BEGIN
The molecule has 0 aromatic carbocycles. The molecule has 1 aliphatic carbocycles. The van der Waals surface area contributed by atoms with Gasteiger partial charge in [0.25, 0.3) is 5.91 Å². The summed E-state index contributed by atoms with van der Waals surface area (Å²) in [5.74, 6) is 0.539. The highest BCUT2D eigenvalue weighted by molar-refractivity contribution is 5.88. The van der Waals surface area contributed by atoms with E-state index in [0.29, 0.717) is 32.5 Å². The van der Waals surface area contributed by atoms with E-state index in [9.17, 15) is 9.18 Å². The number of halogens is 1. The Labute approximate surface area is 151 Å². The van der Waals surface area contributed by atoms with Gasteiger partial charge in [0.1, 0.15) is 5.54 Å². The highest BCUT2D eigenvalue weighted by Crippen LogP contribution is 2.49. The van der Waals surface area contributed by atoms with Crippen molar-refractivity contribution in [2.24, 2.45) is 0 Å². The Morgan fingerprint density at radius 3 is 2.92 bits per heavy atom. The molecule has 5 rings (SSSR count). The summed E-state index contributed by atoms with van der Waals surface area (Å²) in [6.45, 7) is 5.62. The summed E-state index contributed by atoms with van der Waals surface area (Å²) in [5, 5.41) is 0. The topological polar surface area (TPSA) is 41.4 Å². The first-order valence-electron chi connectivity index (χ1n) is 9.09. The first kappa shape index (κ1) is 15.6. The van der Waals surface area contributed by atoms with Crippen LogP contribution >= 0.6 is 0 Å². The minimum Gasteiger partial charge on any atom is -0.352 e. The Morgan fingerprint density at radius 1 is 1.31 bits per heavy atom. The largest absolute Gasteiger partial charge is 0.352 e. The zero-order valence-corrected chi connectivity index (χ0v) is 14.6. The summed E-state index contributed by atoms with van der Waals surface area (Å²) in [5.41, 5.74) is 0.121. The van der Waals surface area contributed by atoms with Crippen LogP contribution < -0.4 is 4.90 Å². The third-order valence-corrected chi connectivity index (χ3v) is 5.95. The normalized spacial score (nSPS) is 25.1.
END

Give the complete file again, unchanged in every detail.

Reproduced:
The molecule has 0 aromatic carbocycles. The molecule has 1 aliphatic carbocycles. The van der Waals surface area contributed by atoms with Gasteiger partial charge in [0.25, 0.3) is 5.91 Å². The summed E-state index contributed by atoms with van der Waals surface area (Å²) in [5.74, 6) is 0.539. The highest BCUT2D eigenvalue weighted by molar-refractivity contribution is 5.88. The van der Waals surface area contributed by atoms with E-state index in [0.29, 0.717) is 32.5 Å². The van der Waals surface area contributed by atoms with E-state index in [9.17, 15) is 9.18 Å². The number of halogens is 1. The Labute approximate surface area is 151 Å². The van der Waals surface area contributed by atoms with Gasteiger partial charge in [0.1, 0.15) is 5.54 Å². The highest BCUT2D eigenvalue weighted by Crippen LogP contribution is 2.49. The van der Waals surface area contributed by atoms with Crippen molar-refractivity contribution in [2.24, 2.45) is 0 Å². The Morgan fingerprint density at radius 3 is 2.92 bits per heavy atom. The molecule has 5 rings (SSSR count). The summed E-state index contributed by atoms with van der Waals surface area (Å²) in [6.45, 7) is 5.62. The summed E-state index contributed by atoms with van der Waals surface area (Å²) in [5, 5.41) is 0. The topological polar surface area (TPSA) is 41.4 Å². The first-order valence-electron chi connectivity index (χ1n) is 9.09. The first kappa shape index (κ1) is 15.6. The van der Waals surface area contributed by atoms with Crippen LogP contribution >= 0.6 is 0 Å². The minimum Gasteiger partial charge on any atom is -0.352 e. The Morgan fingerprint density at radius 1 is 1.31 bits per heavy atom. The largest absolute Gasteiger partial charge is 0.352 e. The zero-order valence-corrected chi connectivity index (χ0v) is 14.6. The summed E-state index contributed by atoms with van der Waals surface area (Å²) in [5.41, 5.74) is 0.121. The van der Waals surface area contributed by atoms with Crippen LogP contribution < -0.4 is 4.90 Å². The third-order valence-corrected chi connectivity index (χ3v) is 5.95. The normalized spacial score (nSPS) is 25.1.